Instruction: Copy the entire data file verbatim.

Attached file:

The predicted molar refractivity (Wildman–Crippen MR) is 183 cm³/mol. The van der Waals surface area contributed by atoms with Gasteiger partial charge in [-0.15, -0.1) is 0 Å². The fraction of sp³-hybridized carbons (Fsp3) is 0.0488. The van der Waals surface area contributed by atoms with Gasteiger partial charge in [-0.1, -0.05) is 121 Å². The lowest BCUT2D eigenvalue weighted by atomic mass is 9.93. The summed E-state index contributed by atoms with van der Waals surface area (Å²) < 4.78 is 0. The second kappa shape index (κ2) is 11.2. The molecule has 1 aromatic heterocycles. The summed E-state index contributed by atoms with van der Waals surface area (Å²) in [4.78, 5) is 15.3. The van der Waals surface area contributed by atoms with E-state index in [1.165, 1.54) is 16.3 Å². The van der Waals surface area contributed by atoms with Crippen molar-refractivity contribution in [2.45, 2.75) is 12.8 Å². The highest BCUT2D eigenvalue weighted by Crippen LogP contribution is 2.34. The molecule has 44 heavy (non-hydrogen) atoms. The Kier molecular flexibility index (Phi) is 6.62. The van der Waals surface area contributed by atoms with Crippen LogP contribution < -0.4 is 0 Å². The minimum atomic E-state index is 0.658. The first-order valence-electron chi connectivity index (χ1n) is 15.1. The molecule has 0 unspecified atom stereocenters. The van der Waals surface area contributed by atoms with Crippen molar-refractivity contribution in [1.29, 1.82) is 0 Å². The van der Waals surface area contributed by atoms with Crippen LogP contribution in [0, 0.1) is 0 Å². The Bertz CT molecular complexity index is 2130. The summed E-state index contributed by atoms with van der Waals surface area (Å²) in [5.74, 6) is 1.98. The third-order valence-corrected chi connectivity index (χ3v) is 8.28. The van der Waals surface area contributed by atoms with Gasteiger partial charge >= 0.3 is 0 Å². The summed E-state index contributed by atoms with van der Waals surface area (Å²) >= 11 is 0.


The predicted molar refractivity (Wildman–Crippen MR) is 183 cm³/mol. The van der Waals surface area contributed by atoms with Gasteiger partial charge in [-0.15, -0.1) is 0 Å². The fraction of sp³-hybridized carbons (Fsp3) is 0.0488. The van der Waals surface area contributed by atoms with Gasteiger partial charge in [-0.1, -0.05) is 121 Å². The lowest BCUT2D eigenvalue weighted by atomic mass is 9.93. The summed E-state index contributed by atoms with van der Waals surface area (Å²) < 4.78 is 0. The second kappa shape index (κ2) is 11.2. The molecule has 1 aromatic heterocycles. The summed E-state index contributed by atoms with van der Waals surface area (Å²) in [4.78, 5) is 15.3. The van der Waals surface area contributed by atoms with E-state index in [1.165, 1.54) is 16.3 Å². The van der Waals surface area contributed by atoms with Crippen molar-refractivity contribution in [2.45, 2.75) is 12.8 Å². The highest BCUT2D eigenvalue weighted by Crippen LogP contribution is 2.34. The molecule has 44 heavy (non-hydrogen) atoms. The Kier molecular flexibility index (Phi) is 6.62. The van der Waals surface area contributed by atoms with Crippen LogP contribution < -0.4 is 0 Å². The minimum atomic E-state index is 0.658. The first-order valence-electron chi connectivity index (χ1n) is 15.1. The molecule has 0 unspecified atom stereocenters. The van der Waals surface area contributed by atoms with Crippen molar-refractivity contribution in [1.29, 1.82) is 0 Å². The van der Waals surface area contributed by atoms with Crippen LogP contribution in [0, 0.1) is 0 Å². The Bertz CT molecular complexity index is 2130. The summed E-state index contributed by atoms with van der Waals surface area (Å²) in [5.74, 6) is 1.98. The third-order valence-corrected chi connectivity index (χ3v) is 8.28. The van der Waals surface area contributed by atoms with Gasteiger partial charge >= 0.3 is 0 Å². The summed E-state index contributed by atoms with van der Waals surface area (Å²) >= 11 is 0.